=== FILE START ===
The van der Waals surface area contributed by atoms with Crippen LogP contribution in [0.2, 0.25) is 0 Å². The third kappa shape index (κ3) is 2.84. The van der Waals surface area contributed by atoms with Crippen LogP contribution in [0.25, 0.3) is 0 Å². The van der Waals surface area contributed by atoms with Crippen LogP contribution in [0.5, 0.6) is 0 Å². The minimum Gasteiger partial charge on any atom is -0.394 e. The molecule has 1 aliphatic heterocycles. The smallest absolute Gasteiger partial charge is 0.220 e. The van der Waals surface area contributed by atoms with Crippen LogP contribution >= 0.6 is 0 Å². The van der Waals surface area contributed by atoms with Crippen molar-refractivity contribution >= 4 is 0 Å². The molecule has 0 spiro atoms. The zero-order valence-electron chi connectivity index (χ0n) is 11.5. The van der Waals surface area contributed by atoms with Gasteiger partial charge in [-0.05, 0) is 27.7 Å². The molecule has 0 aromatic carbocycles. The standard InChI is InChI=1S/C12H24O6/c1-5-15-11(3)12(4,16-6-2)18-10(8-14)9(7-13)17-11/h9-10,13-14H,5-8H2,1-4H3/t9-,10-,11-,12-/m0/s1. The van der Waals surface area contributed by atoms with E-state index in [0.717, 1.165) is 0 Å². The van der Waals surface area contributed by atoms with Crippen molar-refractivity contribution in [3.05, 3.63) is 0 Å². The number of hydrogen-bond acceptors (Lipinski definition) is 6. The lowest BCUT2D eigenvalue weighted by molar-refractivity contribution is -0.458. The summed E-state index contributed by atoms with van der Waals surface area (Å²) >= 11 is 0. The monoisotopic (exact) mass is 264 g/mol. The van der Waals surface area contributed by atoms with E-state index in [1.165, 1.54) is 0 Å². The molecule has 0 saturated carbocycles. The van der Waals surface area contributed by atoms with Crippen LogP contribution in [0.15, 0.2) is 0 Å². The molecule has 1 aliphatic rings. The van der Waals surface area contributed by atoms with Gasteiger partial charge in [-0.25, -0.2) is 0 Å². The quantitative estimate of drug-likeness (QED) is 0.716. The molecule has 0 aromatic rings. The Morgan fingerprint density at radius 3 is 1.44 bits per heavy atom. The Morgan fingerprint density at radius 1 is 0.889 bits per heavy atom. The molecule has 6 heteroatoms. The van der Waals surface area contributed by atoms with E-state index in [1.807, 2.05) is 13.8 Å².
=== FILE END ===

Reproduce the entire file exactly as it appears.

The van der Waals surface area contributed by atoms with Crippen LogP contribution in [0.2, 0.25) is 0 Å². The third kappa shape index (κ3) is 2.84. The van der Waals surface area contributed by atoms with Crippen LogP contribution in [0.25, 0.3) is 0 Å². The van der Waals surface area contributed by atoms with Crippen LogP contribution in [0.5, 0.6) is 0 Å². The minimum Gasteiger partial charge on any atom is -0.394 e. The molecule has 1 aliphatic heterocycles. The smallest absolute Gasteiger partial charge is 0.220 e. The van der Waals surface area contributed by atoms with Crippen LogP contribution >= 0.6 is 0 Å². The van der Waals surface area contributed by atoms with Crippen molar-refractivity contribution >= 4 is 0 Å². The molecule has 0 spiro atoms. The zero-order valence-electron chi connectivity index (χ0n) is 11.5. The van der Waals surface area contributed by atoms with Gasteiger partial charge in [-0.05, 0) is 27.7 Å². The molecule has 0 aromatic carbocycles. The standard InChI is InChI=1S/C12H24O6/c1-5-15-11(3)12(4,16-6-2)18-10(8-14)9(7-13)17-11/h9-10,13-14H,5-8H2,1-4H3/t9-,10-,11-,12-/m0/s1. The van der Waals surface area contributed by atoms with E-state index in [0.717, 1.165) is 0 Å². The van der Waals surface area contributed by atoms with Crippen molar-refractivity contribution in [3.05, 3.63) is 0 Å². The number of hydrogen-bond acceptors (Lipinski definition) is 6. The lowest BCUT2D eigenvalue weighted by molar-refractivity contribution is -0.458. The summed E-state index contributed by atoms with van der Waals surface area (Å²) >= 11 is 0. The monoisotopic (exact) mass is 264 g/mol. The van der Waals surface area contributed by atoms with E-state index in [1.165, 1.54) is 0 Å². The molecule has 0 saturated carbocycles. The van der Waals surface area contributed by atoms with Crippen LogP contribution in [0.15, 0.2) is 0 Å². The molecule has 1 aliphatic rings. The van der Waals surface area contributed by atoms with Gasteiger partial charge in [-0.25, -0.2) is 0 Å². The quantitative estimate of drug-likeness (QED) is 0.716. The molecule has 0 aromatic rings. The Morgan fingerprint density at radius 3 is 1.44 bits per heavy atom. The Morgan fingerprint density at radius 1 is 0.889 bits per heavy atom. The molecule has 6 heteroatoms. The van der Waals surface area contributed by atoms with E-state index in [1.807, 2.05) is 13.8 Å².